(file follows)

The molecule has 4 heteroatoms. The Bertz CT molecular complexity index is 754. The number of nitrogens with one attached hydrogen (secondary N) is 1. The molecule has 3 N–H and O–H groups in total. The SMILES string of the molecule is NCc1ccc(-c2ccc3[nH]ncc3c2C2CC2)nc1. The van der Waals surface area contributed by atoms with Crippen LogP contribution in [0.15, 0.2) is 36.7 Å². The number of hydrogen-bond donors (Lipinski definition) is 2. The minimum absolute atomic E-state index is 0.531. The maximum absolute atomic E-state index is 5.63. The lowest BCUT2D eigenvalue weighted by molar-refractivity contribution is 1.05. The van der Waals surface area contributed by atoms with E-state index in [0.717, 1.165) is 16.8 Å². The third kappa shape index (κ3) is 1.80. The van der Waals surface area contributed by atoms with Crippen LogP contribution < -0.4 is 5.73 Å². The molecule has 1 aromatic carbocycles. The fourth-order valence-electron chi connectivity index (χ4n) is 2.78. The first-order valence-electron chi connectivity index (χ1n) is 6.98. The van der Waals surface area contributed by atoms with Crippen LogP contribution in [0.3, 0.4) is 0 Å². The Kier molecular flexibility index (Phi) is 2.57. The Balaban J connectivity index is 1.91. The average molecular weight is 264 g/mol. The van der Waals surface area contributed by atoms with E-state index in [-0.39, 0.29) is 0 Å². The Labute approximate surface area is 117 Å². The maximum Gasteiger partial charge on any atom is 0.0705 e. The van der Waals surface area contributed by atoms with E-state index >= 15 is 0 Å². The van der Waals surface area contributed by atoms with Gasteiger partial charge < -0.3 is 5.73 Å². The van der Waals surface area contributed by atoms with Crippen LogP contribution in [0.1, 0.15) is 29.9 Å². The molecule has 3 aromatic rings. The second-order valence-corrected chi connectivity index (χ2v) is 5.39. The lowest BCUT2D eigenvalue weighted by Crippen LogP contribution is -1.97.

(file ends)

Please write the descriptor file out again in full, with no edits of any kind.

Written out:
The molecule has 4 heteroatoms. The Bertz CT molecular complexity index is 754. The number of nitrogens with one attached hydrogen (secondary N) is 1. The molecule has 3 N–H and O–H groups in total. The SMILES string of the molecule is NCc1ccc(-c2ccc3[nH]ncc3c2C2CC2)nc1. The van der Waals surface area contributed by atoms with Crippen LogP contribution in [0.15, 0.2) is 36.7 Å². The number of hydrogen-bond donors (Lipinski definition) is 2. The minimum absolute atomic E-state index is 0.531. The maximum absolute atomic E-state index is 5.63. The lowest BCUT2D eigenvalue weighted by molar-refractivity contribution is 1.05. The van der Waals surface area contributed by atoms with E-state index in [0.717, 1.165) is 16.8 Å². The third kappa shape index (κ3) is 1.80. The van der Waals surface area contributed by atoms with Crippen LogP contribution < -0.4 is 5.73 Å². The molecule has 1 aromatic carbocycles. The fourth-order valence-electron chi connectivity index (χ4n) is 2.78. The first-order valence-electron chi connectivity index (χ1n) is 6.98. The van der Waals surface area contributed by atoms with Crippen LogP contribution in [0.3, 0.4) is 0 Å². The Kier molecular flexibility index (Phi) is 2.57. The Balaban J connectivity index is 1.91. The average molecular weight is 264 g/mol. The van der Waals surface area contributed by atoms with E-state index in [-0.39, 0.29) is 0 Å². The Labute approximate surface area is 117 Å². The maximum Gasteiger partial charge on any atom is 0.0705 e. The van der Waals surface area contributed by atoms with E-state index >= 15 is 0 Å². The van der Waals surface area contributed by atoms with Gasteiger partial charge < -0.3 is 5.73 Å². The van der Waals surface area contributed by atoms with Crippen LogP contribution in [0.1, 0.15) is 29.9 Å². The molecule has 3 aromatic rings. The second-order valence-corrected chi connectivity index (χ2v) is 5.39. The lowest BCUT2D eigenvalue weighted by Crippen LogP contribution is -1.97.